Solutions to improve lives, support business and strengthen the economy
WASHINGTON, Dec. 1, 2010 /PRNewswire-USNewswire/ -- Workplace Flexibility 2010 and the Alfred P. Sloan Foundation convened a national meeting to encourage families, businesses and government to strengthen partnerships and accelerate the process of making workplace flexibility a standard of the American workplace. Focus on Workplace Flexibility, held in Washington, DC, November 29-30, 2010, explored the demographic and economic changes transforming work and family, as well as effective business practices and practical public policy solutions to support workplace flexibility.
"Fifteen years of research has proven that the widespread adoption of workplace flexibility practices will be crucial to the continued strength of American families and American businesses now and in the future," said Kathleen Christensen, Program Director, Alfred P. Sloan Foundation. "The foundation's approach was to build a body of evidence documenting and defining what was happening both at home and at work; increase public understanding of the issues facing working families and their employers; and identify opportunities for change that would benefit these employers and employees alike."
Thanks in part to the Alfred P. Sloan Foundation's early commitment, unique funding model, and pragmatic strategy, there is a growing consensus that workplace flexibility offers an effective solution to the time famine caused by competing work and family demands.
"There is increasing agreement – among policymakers, employers, advocates, labor representatives, and many others – that increasing access to flexibility in the workplace has become both a social and economic imperative," said Katie Corrigan, Director, Workplace Flexibility 2010. "It's not one person or one family or one industry's problem. It's a national issue that compels a national response."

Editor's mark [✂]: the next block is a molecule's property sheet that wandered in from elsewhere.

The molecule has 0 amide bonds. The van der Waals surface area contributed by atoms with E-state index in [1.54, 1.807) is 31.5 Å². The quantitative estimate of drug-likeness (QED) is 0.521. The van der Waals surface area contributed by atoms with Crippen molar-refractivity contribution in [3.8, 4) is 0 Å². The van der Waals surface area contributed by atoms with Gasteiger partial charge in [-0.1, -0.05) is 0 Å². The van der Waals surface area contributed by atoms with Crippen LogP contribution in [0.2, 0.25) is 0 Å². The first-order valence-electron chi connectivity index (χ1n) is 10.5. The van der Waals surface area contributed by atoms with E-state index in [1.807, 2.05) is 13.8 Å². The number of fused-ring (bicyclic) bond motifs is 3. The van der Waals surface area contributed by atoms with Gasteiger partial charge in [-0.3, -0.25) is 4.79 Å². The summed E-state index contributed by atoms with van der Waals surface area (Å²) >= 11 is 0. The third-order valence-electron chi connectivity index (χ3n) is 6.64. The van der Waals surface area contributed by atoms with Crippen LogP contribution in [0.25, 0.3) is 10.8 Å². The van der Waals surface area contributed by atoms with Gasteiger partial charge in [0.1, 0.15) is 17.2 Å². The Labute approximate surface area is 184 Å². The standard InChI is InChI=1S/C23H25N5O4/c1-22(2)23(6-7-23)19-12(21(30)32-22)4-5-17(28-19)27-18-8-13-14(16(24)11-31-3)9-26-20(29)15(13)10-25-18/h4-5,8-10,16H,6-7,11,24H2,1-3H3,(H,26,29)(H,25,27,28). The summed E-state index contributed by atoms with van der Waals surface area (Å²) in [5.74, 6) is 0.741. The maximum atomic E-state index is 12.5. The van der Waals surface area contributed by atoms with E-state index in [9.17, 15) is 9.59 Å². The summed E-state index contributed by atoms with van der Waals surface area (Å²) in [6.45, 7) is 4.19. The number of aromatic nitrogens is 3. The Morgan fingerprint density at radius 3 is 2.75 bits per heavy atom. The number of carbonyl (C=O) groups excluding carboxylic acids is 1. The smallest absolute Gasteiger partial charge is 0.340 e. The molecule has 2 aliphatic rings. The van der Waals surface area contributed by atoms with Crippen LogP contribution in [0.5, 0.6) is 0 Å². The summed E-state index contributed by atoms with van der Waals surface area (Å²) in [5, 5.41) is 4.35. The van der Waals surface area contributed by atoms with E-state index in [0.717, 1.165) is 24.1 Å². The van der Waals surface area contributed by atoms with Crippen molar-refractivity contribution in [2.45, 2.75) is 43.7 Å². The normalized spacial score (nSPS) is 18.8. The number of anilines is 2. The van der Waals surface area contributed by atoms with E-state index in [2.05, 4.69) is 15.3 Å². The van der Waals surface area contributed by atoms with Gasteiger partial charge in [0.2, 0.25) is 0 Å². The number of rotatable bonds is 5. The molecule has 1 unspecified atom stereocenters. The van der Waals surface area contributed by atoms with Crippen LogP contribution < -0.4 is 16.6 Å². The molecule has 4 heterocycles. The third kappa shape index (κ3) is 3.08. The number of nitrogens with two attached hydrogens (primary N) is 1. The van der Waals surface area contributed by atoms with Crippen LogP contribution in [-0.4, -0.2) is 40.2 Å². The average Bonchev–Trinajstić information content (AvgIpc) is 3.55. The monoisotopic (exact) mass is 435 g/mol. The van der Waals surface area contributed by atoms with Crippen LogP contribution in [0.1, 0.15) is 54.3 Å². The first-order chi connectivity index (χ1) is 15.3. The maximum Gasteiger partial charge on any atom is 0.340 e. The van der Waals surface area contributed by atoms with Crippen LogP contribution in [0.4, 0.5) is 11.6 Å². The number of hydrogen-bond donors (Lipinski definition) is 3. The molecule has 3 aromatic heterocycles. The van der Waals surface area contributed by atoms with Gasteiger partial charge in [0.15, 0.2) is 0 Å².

Eight new research reports were presented at Focus on Workplace Flexibility:
- Workplace Flexibility and Daily Stress Processes in Hotel Employees and their Children
David M. Almeida & Kelly D. Davis, Department of Human Development and Family Studies, The Pennsylvania State University
- Family Change and Time Allocation in American Families
Suzanne M. Bianchi, UCLA
- The Career Cost of Family
Claudia Goldin and Lawrence F. Katz, Department of Economics, Harvard University
- Phased Retirement and Workplace Flexibility for Older Adults: Opportunities and Challenges
Richard W. Johnson, Senior Fellow, The Urban Institute
- Keeping Women in the Science Pipeline
Mary Ann Mason, Marc Goulden, Karie Frasch, University of California, Berkeley
- Workplace Flexibility and Worker Agency
Lawrence S. Root, Professor, School of Social Work, University of Michigan; Alford A. Young Jr., Professor, Department of Sociology and Center for Afroamerican and African Studies, University of Michigan
- The Human Face of Workplace Flexibility
Barbara Schneider, John A. Hannah Distinguished Professor, Michigan State University and Senior Fellow at NORC at the University of Chicago with the assistance of Elizabeth Keating at NORC at the University of Chicago
- Military Families: Extreme Work and Extreme 'Work-Family'
Shelley MacDermid Wadsworth, Kenona Southwell, Military Family Research Institute at Purdue University
The Alfred P. Sloan Foundation is a philanthropic, not-for-profit, grant-making institution. Its Workplace, Work Force & Working Families program has funded a 15-year strategic initiative integrating empirical research on the challenges facing today's working families with effective business practices and practical public policy solutions. Its National Workplace Flexibility Initiative is a collaborative effort to make workplace flexibility a compelling national issue and a standard of the American workplace.
Workplace Flexibility 2010 is a public policy initiative based at Georgetown Law. It is part of the Alfred P. Sloan Foundation's National Initiative on Workplace Flexibility.
SOURCE Workplace Flexibility 2010